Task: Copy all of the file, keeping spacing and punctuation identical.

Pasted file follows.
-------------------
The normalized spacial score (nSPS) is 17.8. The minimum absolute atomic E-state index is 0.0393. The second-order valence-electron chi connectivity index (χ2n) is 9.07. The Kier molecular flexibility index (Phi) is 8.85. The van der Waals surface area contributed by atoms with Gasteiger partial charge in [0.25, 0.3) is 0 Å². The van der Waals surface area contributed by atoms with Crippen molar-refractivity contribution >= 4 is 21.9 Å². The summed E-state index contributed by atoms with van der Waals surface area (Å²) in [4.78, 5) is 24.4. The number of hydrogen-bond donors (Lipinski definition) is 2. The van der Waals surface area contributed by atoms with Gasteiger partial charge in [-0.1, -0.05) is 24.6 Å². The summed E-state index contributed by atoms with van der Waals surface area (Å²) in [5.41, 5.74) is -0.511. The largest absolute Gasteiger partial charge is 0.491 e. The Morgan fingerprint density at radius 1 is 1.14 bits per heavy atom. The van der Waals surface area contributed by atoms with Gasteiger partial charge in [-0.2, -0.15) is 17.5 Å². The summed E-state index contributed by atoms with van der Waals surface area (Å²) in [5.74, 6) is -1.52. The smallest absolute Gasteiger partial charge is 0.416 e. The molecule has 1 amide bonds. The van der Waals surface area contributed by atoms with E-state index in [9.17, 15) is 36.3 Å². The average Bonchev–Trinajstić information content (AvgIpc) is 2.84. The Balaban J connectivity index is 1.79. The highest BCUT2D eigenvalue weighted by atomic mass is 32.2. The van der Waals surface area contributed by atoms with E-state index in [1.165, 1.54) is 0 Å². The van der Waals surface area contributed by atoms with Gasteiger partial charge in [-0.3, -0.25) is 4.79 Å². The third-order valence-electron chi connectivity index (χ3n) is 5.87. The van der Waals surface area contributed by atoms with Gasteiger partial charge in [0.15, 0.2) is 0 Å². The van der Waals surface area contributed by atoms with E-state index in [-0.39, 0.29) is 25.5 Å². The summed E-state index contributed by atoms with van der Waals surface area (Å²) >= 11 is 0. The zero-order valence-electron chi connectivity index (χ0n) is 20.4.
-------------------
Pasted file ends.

The normalized spacial score (nSPS) is 17.8. The minimum absolute atomic E-state index is 0.0393. The second-order valence-electron chi connectivity index (χ2n) is 9.07. The Kier molecular flexibility index (Phi) is 8.85. The van der Waals surface area contributed by atoms with Gasteiger partial charge in [0.25, 0.3) is 0 Å². The van der Waals surface area contributed by atoms with Crippen molar-refractivity contribution >= 4 is 21.9 Å². The summed E-state index contributed by atoms with van der Waals surface area (Å²) in [4.78, 5) is 24.4. The number of hydrogen-bond donors (Lipinski definition) is 2. The van der Waals surface area contributed by atoms with Gasteiger partial charge in [-0.1, -0.05) is 24.6 Å². The summed E-state index contributed by atoms with van der Waals surface area (Å²) in [5.41, 5.74) is -0.511. The largest absolute Gasteiger partial charge is 0.491 e. The Morgan fingerprint density at radius 1 is 1.14 bits per heavy atom. The van der Waals surface area contributed by atoms with Gasteiger partial charge in [-0.2, -0.15) is 17.5 Å². The summed E-state index contributed by atoms with van der Waals surface area (Å²) in [5.74, 6) is -1.52. The smallest absolute Gasteiger partial charge is 0.416 e. The molecule has 1 amide bonds. The van der Waals surface area contributed by atoms with E-state index in [9.17, 15) is 36.3 Å². The average Bonchev–Trinajstić information content (AvgIpc) is 2.84. The Balaban J connectivity index is 1.79. The highest BCUT2D eigenvalue weighted by atomic mass is 32.2. The van der Waals surface area contributed by atoms with E-state index in [1.165, 1.54) is 0 Å². The van der Waals surface area contributed by atoms with Gasteiger partial charge in [-0.3, -0.25) is 4.79 Å². The third-order valence-electron chi connectivity index (χ3n) is 5.87. The van der Waals surface area contributed by atoms with Gasteiger partial charge in [0.15, 0.2) is 0 Å². The van der Waals surface area contributed by atoms with E-state index in [-0.39, 0.29) is 25.5 Å². The summed E-state index contributed by atoms with van der Waals surface area (Å²) >= 11 is 0. The zero-order valence-electron chi connectivity index (χ0n) is 20.4.